J Am Vet Med Assoc ; 259(9): 1032-1039, 2021 11 01.
Article in English | MEDLINE | ID: covidwho-1468297

ABSTRACT

OBJECTIVE: To establish a pathoepidemiological model to evaluate the role of SARS-CoV-2 infection in the first 10 companion animals that died while infected with SARS-CoV-2 in the US. ANIMALS: 10 cats and dogs that tested positive for SARS-CoV-2 and died or were euthanized in the US between March 2020 and January 2021. PROCEDURES: A standardized algorithm was developed to direct case investigations, determine the necessity of certain diagnostic procedures, and evaluate the role, if any, that SARS-CoV-2 infection played in the animals' course of disease and death. Using clinical and diagnostic information collected by state animal health officials, state public health veterinarians, and other state and local partners, this algorithm was applied to each animal case. RESULTS: SARS-CoV-2 was an incidental finding in 8 animals, was suspected to have contributed to the severity of clinical signs leading to euthanasia in 1 dog, and was the primary reason for death for 1 cat. CONCLUSIONS AND CLINICAL RELEVANCE: This report provides the global community with a standardized process for directing case investigations, determining the necessity of certain diagnostic procedures, and determining the clinical significance of SARS-CoV-2 infections in animals with fatal outcomes and provides evidence that SARS-CoV-2 can, in rare circumstances, cause or contribute to death in pets.


Subject(s)
COVID-19 , Cat Diseases , Dog Diseases , Animals , COVID-19/veterinary , Cat Diseases/diagnosis , Cat Diseases/epidemiology , Cats , Dog Diseases/diagnosis , Dog Diseases/epidemiology , Dogs , Pets , SARS-CoV-2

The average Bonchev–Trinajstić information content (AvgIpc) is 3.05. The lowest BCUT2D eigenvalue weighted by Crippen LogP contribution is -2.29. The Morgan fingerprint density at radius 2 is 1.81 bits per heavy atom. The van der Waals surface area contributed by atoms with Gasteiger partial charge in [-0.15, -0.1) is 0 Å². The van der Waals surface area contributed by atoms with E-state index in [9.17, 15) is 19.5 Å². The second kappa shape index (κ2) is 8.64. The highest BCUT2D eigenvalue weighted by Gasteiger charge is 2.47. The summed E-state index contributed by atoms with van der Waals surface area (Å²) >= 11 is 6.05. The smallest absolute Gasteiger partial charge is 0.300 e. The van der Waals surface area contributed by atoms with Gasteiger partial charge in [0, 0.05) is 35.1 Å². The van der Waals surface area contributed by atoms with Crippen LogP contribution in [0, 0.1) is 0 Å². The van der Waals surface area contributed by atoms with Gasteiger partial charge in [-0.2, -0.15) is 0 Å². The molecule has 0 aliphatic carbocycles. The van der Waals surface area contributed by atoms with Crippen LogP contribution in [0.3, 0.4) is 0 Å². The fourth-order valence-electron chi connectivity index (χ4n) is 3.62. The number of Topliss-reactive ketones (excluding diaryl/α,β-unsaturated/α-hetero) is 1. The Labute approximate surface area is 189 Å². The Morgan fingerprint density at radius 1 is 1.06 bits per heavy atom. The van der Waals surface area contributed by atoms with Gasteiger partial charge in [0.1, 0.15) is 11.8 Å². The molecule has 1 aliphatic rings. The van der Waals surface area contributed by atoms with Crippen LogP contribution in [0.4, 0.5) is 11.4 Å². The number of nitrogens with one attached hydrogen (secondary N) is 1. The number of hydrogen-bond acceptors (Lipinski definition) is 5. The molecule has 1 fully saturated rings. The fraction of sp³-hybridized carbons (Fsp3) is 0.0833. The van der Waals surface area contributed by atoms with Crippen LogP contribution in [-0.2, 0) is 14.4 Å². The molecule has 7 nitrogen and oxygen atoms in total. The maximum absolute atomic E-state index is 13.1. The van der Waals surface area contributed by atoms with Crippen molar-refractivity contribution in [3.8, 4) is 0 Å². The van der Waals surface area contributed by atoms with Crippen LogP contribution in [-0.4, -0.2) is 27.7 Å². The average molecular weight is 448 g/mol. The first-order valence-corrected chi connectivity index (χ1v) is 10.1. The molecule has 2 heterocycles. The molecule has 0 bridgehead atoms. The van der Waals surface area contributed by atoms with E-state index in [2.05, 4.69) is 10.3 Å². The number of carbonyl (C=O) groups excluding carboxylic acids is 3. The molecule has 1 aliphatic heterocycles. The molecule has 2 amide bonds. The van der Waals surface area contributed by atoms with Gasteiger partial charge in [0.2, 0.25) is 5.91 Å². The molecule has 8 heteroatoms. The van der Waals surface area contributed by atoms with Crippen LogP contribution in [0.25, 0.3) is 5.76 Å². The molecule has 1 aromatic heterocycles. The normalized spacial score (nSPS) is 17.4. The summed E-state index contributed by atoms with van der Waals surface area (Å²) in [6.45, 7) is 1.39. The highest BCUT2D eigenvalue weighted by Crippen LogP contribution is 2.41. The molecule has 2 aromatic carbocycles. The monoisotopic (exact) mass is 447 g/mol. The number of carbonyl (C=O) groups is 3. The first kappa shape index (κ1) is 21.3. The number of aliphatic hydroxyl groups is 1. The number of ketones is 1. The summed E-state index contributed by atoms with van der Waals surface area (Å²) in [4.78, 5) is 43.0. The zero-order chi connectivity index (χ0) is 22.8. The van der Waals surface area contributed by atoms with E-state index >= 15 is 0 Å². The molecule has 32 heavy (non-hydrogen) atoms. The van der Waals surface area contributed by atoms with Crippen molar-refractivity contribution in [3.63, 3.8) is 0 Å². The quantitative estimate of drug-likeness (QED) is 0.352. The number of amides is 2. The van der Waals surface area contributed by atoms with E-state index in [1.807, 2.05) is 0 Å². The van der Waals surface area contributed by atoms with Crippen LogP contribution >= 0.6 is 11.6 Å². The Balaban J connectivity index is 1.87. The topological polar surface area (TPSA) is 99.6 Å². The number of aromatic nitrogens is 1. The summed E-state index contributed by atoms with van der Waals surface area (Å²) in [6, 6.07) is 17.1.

9.
Viruses ; 13(10)2021 10 07.
Article in English | MEDLINE | ID: covidwho-1463837

ABSTRACT

In summer 2020, Severe Acute Respiratory Syndrome Coronavirus 2 (SARS-CoV-2) was detected on mink farms in Utah. An interagency One Health response was initiated to assess the extent of the outbreak and included sampling animals from on or near affected mink farms and testing them for SARS-CoV-2 and non-SARS coronaviruses. Among the 365 animals sampled, including domestic cats, mink, rodents, raccoons, and skunks, 261 (72%) of the animals harbored at least one coronavirus. Among the samples that could be further characterized, 127 alphacoronaviruses and 88 betacoronaviruses (including 74 detections of SARS-CoV-2 in mink) were identified. Moreover, at least 10% (n = 27) of the coronavirus-positive animals were found to be co-infected with more than one coronavirus. Our findings indicate an unexpectedly high prevalence of coronavirus among the domestic and wild free-roaming animals tested on mink farms. These results raise the possibility that mink farms could be potential hot spots for future trans-species viral spillover and the emergence of new pandemic coronaviruses.


Subject(s)